|Waiting for the Electrician or Someone Like Him|
|Studio album by|
|Producer||Gary Usher, The Firesign Theatre|
|The Firesign Theater chronology|
|Rolling Stone||(favorable) |
The first side of the original LP presented a trilogy of three related plays, presented as continuously connected tracks progressing in time. The second side presented a longer, separate play.
"Temporarily Humboldt County"
The first section runs 9 min 14 sec, and satirizes the displacement of the American Indians (David Ossman and Phil Austin), first by Spanish conquistadors, then by American frontiersmen, and finally by the US government forcing them onto a reservation, which it uses as a "cobalt testing range". The title comes from friends of the Firesign Theatre telling them that the local Indians in Humboldt County, California added "temporarily" to the name as a way of saying no one could really own the land. The section ends with a bomb explosion, followed by the sound of wind blowing.
"W. C. Fields Forever"
This 7 min 39 sec track segues as the Indians wander silently through the desert and come upon Peter Bergman welcoming them to the "Lazy Ol' Magic Circle Dudes Ranch and Collective Love Farm", a hippie commune. The commune's spiritual leader, the perpetually drunk/stoned "Tiny Doctor Tim" (Proctor), is a parody of Timothy Leary. Philip Proctor's impersonation of W. C. Fields actually appeared on the first track, dedicating the cobalt testing range; this track title parodies the Beatles song "Strawberry Fields Forever".
"Le Trente-Huit Cunegonde"
This 7 min 19 sec track segues into a future world in which the 1960s hippie counterculture has now replaced the mainstream cultural establishment. Police (Proctor and Bergman) patrol searching for "non-groovy" people not in possession of drugs, such as a grandmother (Austin) whom they arrest to be "returned for re-grooving". A teenager named Malcolm X John Lennon (Austin) is still being breast-fed by his mother (Proctor), and gets in trouble with his school principal (Proctor) for studying instead of hanging out and "relating" with his peers by smoking marijuana. A US senator who sounds like Robert F. Kennedy (Proctor) chairs a committee which also returns people for re-grooving, and the "Secretary of Peace" (Ossman) directs bomber aircraft to drop copies of Naked Lunch on Nigeria.
Side two: "Waiting for The Electrician or Someone Like Him" 
This single, 17 min 48 sec track begins as a Turkish language instruction record, and immediately follows its listener on a Kafkaesque trip overseas. An unnamed innocent (Austin) is manipulated by mysterious strangers and authority figures into situations beyond his control. (In the written script, the character is called simply "P." for Phil, a reference to Kafka's use of "K." in The Castle.)
A highlight of side two is the "Beat the Reaper" sketch, a mock game show in which the contestant (Austin) is injected with a disease and must guess what it is in order to win the antidote; if the contestant fails to self-diagnose, he is sent home with the disease. This segment is also featured on both the Forward Into The Past and Shoes for Industry: The Best of the Firesign Theatre compilation albums.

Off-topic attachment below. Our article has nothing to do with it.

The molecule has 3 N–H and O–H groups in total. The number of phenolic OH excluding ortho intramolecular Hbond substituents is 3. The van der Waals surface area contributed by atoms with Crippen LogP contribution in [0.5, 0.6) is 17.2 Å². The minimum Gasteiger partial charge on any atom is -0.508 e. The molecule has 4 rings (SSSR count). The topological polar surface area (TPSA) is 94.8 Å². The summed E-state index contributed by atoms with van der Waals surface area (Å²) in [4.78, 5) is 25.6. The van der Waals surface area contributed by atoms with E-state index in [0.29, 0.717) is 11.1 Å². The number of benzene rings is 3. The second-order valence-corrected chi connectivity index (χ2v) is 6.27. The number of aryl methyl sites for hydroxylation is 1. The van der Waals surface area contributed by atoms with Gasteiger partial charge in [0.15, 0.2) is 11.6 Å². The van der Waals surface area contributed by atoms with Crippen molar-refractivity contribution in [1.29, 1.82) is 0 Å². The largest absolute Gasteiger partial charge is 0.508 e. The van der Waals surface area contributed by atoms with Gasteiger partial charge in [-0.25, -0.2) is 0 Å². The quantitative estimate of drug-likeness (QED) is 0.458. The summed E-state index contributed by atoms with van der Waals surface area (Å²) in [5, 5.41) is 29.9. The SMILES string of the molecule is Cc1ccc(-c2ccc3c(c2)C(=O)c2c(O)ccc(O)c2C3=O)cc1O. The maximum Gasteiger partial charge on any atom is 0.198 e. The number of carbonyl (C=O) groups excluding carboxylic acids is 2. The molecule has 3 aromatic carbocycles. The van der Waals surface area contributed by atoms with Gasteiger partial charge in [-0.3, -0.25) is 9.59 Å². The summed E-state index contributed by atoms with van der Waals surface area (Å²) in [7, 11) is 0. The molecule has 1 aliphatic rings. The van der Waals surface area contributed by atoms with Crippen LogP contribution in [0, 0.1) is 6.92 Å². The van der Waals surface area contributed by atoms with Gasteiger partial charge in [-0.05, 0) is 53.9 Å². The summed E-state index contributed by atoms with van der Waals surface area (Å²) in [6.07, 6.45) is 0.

Issues and reissues
Waiting for the Electrician or Someone Like Him was originally released on Mono LP, Stereo LP, and 8-Track. 
- Mono LP: Columbia CL-2718
- Stereo LP: Columbia CS-2718
- 8 track: 18C-09518
It has been re-released on CD at least three times
Some of the 2001 Sony CDs omit the first 16 seconds of the beginning of track 4 due to a mastering error. The defective Sony re-release and some non-defective copies also end with an un-marked bonus track "The Mantras and The Chakras". This track, lasting 4:08, is not included on any other Firesign release. For more information about the defective CDs see: http://www.firesigntheatre.com/media/html/wfte_bad.html
On the cover of the LP the name of the group is rendered "Firesign Theater." On their next album, How Can You Be in Two Places at Once When You're Not Anywhere at All, the name is spelled "Firesign Theatre." The latter spelling has been used consistently since that time.
- ^ Marsh, Dave, and Greil Marcus. "The Firesign Theatre." The New Rolling Stone Record Guide. Ed. Dave Marsh and John Swenson. New York: Random House, 1983. 175–176.
- ^ Smith, Ronald L. The Goldmine Comedy Record Price Guide. Iola: Krause, 1996. 124–127.
- ^ Firesign Theatre. Waiting for the Electrician or Someone Like Him. Columbia, 1968.
- ^ "FIREZINE: Linques!." Firesign Theatre FAQ. 10 February. 2006 <http://firezine.net/faq/>.
- ^ "Firesign Theatre — Waiting for the Electrician CD — AUDIO ONLY." Laugh.com. Laugh.com. 11 February. 2006 <http://store.yahoo.com/laughstore/firtheatwait.html>
- Firesign Theatre. Firesign Theatre. 19 January 2006 <http://www.firesigntheatre.com/>.
- Firesign Theatre. Waiting for the Electrician or Someone Like Him. Columbia, 1968.
- "FIREZINE: Linques!." Firesign Theatre FAQ. 20 January 2006 <http://firezine.net/faq/>.
- Marsh, Dave, and Greil Marcus. "The Firesign Theatre." The New Rolling Stone Record Guide. Ed. Dave Marsh and John Swenson. New York: Random House, 1983. 175–176.
- Weekes, Ron. "Original Gary Usher Web Page." Original Gary Usher Web Page. 23 September 2005. 21 January 2006 <http://www.garyusher.com/>.